Forum for Science, Industry and Business

Sponsored by:     3M 
Search our Site:

 

Molecular defect found that may cause heart failure

20.09.2005


A new study has identified a molecular defect in cardiac cells that may be a fundamental cause of heart failure, a progressive weakening of the heart that leaves the organ unable to pump blood through the body.

The findings, by researchers at the Ohio State University Dorothy M. Davis Heart and Lung Research Institute, show that specialized proteins called ryanodine receptors (RyRs) malfunction in the failing heart. The RyRs form channels that become leaky, leading to calcium imbalances that prevent the heart from contracting effectively and relaxing adequately. The condition worsens until the heart can no longer work as a pump.

The root causes of heart failure are not known.



“We found some drastic changes in the way muscle cells in the failing heart handle calcium,” says principal investigator Sandor Gyorke, professor of physiology and cell biology at the OSU Davis Heart and Lung Research Institute. “Discovery of this mechanism suggests at least one potential target for treating the causes of this disease in a rational manner.”

Currently, the only way to correct heart failure is by heart transplantation.

About 4.9 million Americans are currently living with heart failure, and an estimated 265,000 of them die of it yearly. Those with the condition are at six to nine times greater risk of experiencing sudden cardiac death than someone in the general population. From 1992 to 2002, deaths from heart failure rose 35 percent and the incidence is expected to keep rising.

Calcium plays a fundamental role in muscle contraction, particularly in heart muscle. A heart contraction begins when the heart’s pacemaker sends an electrical signal to heart-muscle cells. The electrical signal triggers the release of calcium from a large storage site within each muscle cell. The released calcium activates the muscle cell’s contractile machinery, which causes the cell, and the heart as a whole, to contract.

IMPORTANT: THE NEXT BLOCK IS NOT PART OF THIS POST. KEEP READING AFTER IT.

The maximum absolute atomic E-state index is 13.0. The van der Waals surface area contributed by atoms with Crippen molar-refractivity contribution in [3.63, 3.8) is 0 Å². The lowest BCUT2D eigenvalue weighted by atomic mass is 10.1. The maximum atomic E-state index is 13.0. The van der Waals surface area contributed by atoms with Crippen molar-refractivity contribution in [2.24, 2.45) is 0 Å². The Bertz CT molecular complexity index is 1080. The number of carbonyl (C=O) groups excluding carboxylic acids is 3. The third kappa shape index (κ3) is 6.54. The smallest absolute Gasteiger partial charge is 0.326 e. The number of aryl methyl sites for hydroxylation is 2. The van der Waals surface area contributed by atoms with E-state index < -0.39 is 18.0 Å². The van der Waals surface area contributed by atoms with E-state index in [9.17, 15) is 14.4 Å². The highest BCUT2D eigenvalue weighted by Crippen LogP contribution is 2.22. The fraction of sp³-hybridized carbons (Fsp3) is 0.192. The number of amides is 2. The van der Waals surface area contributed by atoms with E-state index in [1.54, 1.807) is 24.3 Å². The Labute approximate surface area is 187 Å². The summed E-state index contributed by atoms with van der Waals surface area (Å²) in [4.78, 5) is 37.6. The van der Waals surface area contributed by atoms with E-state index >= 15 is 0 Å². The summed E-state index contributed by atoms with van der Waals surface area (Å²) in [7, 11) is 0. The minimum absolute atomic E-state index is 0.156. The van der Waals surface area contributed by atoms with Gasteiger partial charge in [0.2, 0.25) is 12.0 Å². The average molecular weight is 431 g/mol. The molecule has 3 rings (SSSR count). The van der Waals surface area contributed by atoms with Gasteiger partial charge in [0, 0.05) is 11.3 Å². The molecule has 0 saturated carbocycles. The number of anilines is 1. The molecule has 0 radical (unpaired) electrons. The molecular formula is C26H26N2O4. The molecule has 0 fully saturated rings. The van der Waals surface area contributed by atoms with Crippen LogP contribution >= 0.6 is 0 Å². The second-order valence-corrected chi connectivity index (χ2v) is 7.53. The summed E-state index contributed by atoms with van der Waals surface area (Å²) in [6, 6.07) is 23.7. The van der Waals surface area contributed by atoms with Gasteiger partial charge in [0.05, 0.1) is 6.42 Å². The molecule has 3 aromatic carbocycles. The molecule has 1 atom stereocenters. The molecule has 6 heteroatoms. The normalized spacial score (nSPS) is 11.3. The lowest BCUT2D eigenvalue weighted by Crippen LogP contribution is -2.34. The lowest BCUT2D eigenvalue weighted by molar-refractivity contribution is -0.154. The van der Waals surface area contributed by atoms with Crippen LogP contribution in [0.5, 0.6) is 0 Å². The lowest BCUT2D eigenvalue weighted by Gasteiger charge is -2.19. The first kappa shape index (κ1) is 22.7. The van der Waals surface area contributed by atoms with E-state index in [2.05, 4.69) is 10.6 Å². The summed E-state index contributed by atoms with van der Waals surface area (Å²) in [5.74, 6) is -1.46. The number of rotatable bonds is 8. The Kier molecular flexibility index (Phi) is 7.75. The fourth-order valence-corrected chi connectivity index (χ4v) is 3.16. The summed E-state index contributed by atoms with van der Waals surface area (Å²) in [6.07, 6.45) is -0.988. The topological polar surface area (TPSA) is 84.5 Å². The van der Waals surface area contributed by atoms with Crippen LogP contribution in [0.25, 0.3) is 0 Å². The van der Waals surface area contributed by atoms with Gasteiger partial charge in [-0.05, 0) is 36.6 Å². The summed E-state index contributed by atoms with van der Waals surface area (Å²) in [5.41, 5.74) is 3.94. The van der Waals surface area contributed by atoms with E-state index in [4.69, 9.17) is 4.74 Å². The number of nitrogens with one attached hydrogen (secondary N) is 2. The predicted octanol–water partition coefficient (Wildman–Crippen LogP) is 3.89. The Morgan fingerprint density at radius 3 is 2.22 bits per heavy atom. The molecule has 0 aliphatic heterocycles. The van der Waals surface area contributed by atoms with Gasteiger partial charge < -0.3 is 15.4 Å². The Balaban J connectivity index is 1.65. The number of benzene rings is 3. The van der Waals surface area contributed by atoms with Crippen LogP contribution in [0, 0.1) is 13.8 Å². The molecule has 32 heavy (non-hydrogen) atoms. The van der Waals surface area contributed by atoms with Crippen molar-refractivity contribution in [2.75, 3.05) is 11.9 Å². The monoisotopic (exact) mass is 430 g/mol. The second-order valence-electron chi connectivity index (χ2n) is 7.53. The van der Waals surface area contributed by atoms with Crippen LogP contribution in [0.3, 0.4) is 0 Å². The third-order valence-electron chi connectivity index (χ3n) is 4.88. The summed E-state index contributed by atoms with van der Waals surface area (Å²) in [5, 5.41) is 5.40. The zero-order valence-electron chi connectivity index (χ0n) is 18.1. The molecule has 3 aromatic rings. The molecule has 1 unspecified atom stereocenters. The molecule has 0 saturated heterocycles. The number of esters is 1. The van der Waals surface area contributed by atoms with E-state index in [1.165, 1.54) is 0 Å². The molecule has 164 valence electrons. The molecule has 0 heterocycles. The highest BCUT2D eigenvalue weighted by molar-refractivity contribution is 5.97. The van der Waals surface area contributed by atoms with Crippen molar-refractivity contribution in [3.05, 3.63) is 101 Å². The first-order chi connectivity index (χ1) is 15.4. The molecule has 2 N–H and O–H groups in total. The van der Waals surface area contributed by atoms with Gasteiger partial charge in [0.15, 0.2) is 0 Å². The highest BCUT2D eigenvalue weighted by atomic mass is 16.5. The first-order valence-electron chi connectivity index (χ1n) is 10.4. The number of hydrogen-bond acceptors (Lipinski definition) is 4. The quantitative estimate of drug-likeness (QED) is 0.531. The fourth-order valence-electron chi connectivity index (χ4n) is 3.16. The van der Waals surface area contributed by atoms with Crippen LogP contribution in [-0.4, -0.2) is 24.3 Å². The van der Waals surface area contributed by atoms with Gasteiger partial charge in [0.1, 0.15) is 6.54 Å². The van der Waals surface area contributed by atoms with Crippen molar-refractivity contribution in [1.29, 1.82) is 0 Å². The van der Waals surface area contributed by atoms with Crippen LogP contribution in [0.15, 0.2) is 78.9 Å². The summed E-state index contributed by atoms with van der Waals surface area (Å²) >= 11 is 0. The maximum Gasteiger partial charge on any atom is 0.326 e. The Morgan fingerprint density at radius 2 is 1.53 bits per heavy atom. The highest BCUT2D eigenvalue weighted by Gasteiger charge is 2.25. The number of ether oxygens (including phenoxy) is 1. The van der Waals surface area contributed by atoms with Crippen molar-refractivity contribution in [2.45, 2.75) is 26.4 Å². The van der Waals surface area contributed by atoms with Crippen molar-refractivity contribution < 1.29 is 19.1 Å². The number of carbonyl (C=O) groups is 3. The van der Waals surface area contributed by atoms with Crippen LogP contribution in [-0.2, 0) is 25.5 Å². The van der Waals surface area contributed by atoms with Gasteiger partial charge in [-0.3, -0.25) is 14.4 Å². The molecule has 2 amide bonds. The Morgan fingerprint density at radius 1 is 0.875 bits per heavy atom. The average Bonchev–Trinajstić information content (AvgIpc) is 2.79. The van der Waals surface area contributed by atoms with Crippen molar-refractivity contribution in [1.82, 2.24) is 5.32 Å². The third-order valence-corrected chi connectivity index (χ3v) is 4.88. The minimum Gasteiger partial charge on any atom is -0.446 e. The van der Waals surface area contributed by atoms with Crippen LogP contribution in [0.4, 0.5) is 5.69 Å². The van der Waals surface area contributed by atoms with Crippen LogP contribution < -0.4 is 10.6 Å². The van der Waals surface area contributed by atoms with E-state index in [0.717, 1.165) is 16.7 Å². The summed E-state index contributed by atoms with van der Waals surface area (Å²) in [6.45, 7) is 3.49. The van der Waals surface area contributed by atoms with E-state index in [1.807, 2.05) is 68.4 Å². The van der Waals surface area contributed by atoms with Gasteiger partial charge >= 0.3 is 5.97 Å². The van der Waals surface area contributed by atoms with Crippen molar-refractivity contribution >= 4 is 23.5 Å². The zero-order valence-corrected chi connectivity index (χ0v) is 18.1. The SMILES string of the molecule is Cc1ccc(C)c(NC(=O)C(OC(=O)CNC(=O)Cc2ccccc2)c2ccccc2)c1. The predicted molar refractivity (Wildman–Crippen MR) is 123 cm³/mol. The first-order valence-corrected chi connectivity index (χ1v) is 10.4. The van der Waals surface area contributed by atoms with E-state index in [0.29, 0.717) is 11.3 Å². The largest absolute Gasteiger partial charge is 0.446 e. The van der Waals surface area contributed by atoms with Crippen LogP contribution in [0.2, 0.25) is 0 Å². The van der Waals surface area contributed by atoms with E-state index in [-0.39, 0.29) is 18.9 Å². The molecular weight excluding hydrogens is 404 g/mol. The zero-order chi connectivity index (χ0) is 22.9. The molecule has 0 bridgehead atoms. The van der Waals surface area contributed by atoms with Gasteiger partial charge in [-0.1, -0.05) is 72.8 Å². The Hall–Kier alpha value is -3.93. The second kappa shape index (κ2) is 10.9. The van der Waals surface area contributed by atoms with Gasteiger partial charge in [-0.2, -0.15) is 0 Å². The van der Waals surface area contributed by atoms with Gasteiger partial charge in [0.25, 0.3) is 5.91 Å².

This calcium storage site is known as the sarcoplasmic reticulum (SR), and it resembles a convoluted, flattened sack within the cell. The delicate, membrane-bound walls of the SR are penetrated with thousands of RyR channels. These serve as gate keepers that allow calcium to flood into the cell to initiate contraction.

The amount of calcium stored in the SR determines the strength of the heart beat and how much blood the heart ejects when it contracts.

At the end of a contraction, the channels close tightly. Molecular pumps, also located in the walls of the SR, then suck the released calcium back into the SR to prepare for the next contraction.

For this study, the OSU investigators used microscopic fluorescence imaging techniques to monitor changes in calcium ion concentrations in the SR and other regions of individual isolated heart cells.

They found that in heart failure, the channels cannot close tightly after a contraction. Instead, they remain partly open throughout the cardiac cycle. This allows some of the calcium to leak out.

This leaves too little calcium in the SR, so strong contrations are not possible, and too much calcium outside SR, so the muscle cells remain slightly contracted and the heart cannot fully relax.

As the condition worsens, the heart grows weaker as a pump.

Gyorke and his colleagues are now working to better understand the damage to the RyR channel.

Funding from the National Heart, Lung and Blood Institute; the American Heart Association; and the OSU Research Foundation supported this research.

Darrell E. Ward | EurekAlert!
Further information:
http://www.osu.edu

More articles from Life Sciences:

nachricht Cryo-electron microscopy achieves unprecedented resolution using new computational methods
24.03.2017 | DOE/Lawrence Berkeley National Laboratory